Spring no sting soup

Today the weather says there’s some sun due, a bit like yesterday, so perhaps a bit warmer gardening, woohoo!  So I’m going to use some of the young Stinging nettle (Urtica dioica) shoots from the garden and mix them with any culinary skills I might just about have, to make a nutritious, pretty quick and tasty soup.

nature plant leaf green
Photo by Pixabay on Pexels.com

Taking the advice from James Wong, it’s best I pick when the sun has been on them for a bit (I’ll wait an hour after the sun has reached them).  This is so they’ll have the most goodness from the sun within them and some natural sugars for flavour.

So to the recipe, yeah, like I use a recipe LOL.  As I’ve no marigold rubber gloves, instead of them for protection, firstly I’ll be bloody careful and secondly use clean scissors straight into a large pan with handles.  I’ll cut off the youngest nettle heads straight in and not a bowl, for the little baggers might still get my thumb.  I’ve experienced it, that and being dumped off of a galloping donkey into a patch, whilst only wearing swimwear as a child!  Moving swiftly on as it did, I’ll need just enough nettles to half fill the smaller pan I’m going to use to cook them in later.  I have to leave some for the many butterflies we have here.  Going to wash them without being too touchy-feely (obviously), but I’ll be poking them plenty during the wash, with a long handled whatever from the kitchen utensils.  Getting the pan warm, I’ll splodge a little oil in and gently sizzle a chopped onion to bring out its flavour fully, then add the nettles, cook till they’ve all totally wilted and then off the heat I’ve some left over bread sauce from yesterday to add with cold water to cover.  Once blitzed, I’ll add some dry chopped dill leaf and heat through thoroughly.  This soup won’t be like a traditional or national dish, there’s no proper rustic British charm or posh French cuisine, no, this is me, this is my taste, this is using left overs and not wasting food.  Talking of French, here’s a bit o’ practice:    spoken french and brit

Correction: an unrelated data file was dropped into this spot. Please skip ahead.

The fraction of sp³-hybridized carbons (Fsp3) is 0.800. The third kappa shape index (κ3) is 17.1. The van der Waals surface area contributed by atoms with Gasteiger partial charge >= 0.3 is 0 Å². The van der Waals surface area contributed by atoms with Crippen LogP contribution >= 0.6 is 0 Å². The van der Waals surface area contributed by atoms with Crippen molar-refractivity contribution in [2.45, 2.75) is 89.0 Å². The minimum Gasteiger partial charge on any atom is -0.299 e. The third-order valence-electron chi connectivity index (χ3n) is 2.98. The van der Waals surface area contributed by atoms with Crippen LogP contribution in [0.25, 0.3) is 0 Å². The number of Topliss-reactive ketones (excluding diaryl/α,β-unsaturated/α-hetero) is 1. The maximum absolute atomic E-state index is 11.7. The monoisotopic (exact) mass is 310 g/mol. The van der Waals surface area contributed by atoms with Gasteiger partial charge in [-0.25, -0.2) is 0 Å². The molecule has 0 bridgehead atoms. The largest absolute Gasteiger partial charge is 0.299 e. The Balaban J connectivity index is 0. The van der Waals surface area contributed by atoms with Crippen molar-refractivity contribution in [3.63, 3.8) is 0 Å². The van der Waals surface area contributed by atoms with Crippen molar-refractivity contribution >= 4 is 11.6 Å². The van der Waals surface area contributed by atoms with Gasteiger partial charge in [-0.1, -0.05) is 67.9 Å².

Right, on a horrific and really difficult subject, there’s this hard to think about, hard to write or read about without upsetting anyone, but the hardest and most horrific practice that has to stop is FGM.  Today is International Day of Zero Tolerance of it.  This is a United Nations-sponsored annual awareness day as part of the UN’s efforts to eradicate this terrifying  form of cruelty and extreme discrimination against women and girls.  Don’t think it doesn’t happen in your country, for this practice has been found being done worldwide and has to be stopped!  All children need protecting against those that wish to interfere with them, so they can grow up to live a beautiful and natural life in whatever way they choose.

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